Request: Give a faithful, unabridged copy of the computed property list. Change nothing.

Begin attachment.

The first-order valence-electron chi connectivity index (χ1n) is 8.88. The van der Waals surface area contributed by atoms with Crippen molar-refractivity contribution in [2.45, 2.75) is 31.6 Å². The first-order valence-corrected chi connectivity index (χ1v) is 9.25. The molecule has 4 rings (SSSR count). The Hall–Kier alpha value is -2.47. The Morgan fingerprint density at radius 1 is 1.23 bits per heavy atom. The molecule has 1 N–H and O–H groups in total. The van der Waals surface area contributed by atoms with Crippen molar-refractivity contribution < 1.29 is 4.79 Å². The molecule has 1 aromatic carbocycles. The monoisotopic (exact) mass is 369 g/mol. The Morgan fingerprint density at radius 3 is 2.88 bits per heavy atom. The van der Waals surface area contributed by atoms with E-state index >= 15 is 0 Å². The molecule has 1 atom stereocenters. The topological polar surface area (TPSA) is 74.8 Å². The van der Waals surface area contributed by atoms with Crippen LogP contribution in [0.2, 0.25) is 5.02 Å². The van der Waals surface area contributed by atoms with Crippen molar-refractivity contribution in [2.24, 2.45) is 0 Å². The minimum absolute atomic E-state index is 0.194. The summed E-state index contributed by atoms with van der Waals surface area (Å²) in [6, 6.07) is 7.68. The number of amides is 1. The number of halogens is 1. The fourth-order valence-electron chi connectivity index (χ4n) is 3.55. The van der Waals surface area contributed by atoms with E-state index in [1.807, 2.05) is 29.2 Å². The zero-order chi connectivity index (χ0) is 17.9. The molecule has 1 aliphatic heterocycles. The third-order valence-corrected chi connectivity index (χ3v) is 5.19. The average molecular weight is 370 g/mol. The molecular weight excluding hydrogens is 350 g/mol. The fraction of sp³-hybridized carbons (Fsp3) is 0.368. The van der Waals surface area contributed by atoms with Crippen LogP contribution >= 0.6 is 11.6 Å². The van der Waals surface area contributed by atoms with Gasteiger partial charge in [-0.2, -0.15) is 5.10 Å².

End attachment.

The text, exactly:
The first-order valence-electron chi connectivity index (χ1n) is 8.88. The van der Waals surface area contributed by atoms with Crippen molar-refractivity contribution in [2.45, 2.75) is 31.6 Å². The first-order valence-corrected chi connectivity index (χ1v) is 9.25. The molecule has 4 rings (SSSR count). The Hall–Kier alpha value is -2.47. The Morgan fingerprint density at radius 1 is 1.23 bits per heavy atom. The molecule has 1 N–H and O–H groups in total. The van der Waals surface area contributed by atoms with Crippen molar-refractivity contribution < 1.29 is 4.79 Å². The molecule has 1 aromatic carbocycles. The monoisotopic (exact) mass is 369 g/mol. The Morgan fingerprint density at radius 3 is 2.88 bits per heavy atom. The van der Waals surface area contributed by atoms with E-state index >= 15 is 0 Å². The molecule has 1 atom stereocenters. The topological polar surface area (TPSA) is 74.8 Å². The van der Waals surface area contributed by atoms with Crippen LogP contribution in [0.2, 0.25) is 5.02 Å². The van der Waals surface area contributed by atoms with Crippen molar-refractivity contribution in [2.24, 2.45) is 0 Å². The minimum absolute atomic E-state index is 0.194. The summed E-state index contributed by atoms with van der Waals surface area (Å²) in [6, 6.07) is 7.68. The number of amides is 1. The number of halogens is 1. The fourth-order valence-electron chi connectivity index (χ4n) is 3.55. The van der Waals surface area contributed by atoms with E-state index in [1.807, 2.05) is 29.2 Å². The zero-order chi connectivity index (χ0) is 17.9. The molecule has 1 aliphatic heterocycles. The third-order valence-corrected chi connectivity index (χ3v) is 5.19. The average molecular weight is 370 g/mol. The molecular weight excluding hydrogens is 350 g/mol. The fraction of sp³-hybridized carbons (Fsp3) is 0.368. The van der Waals surface area contributed by atoms with Crippen LogP contribution >= 0.6 is 11.6 Å². The van der Waals surface area contributed by atoms with Gasteiger partial charge in [-0.2, -0.15) is 5.10 Å².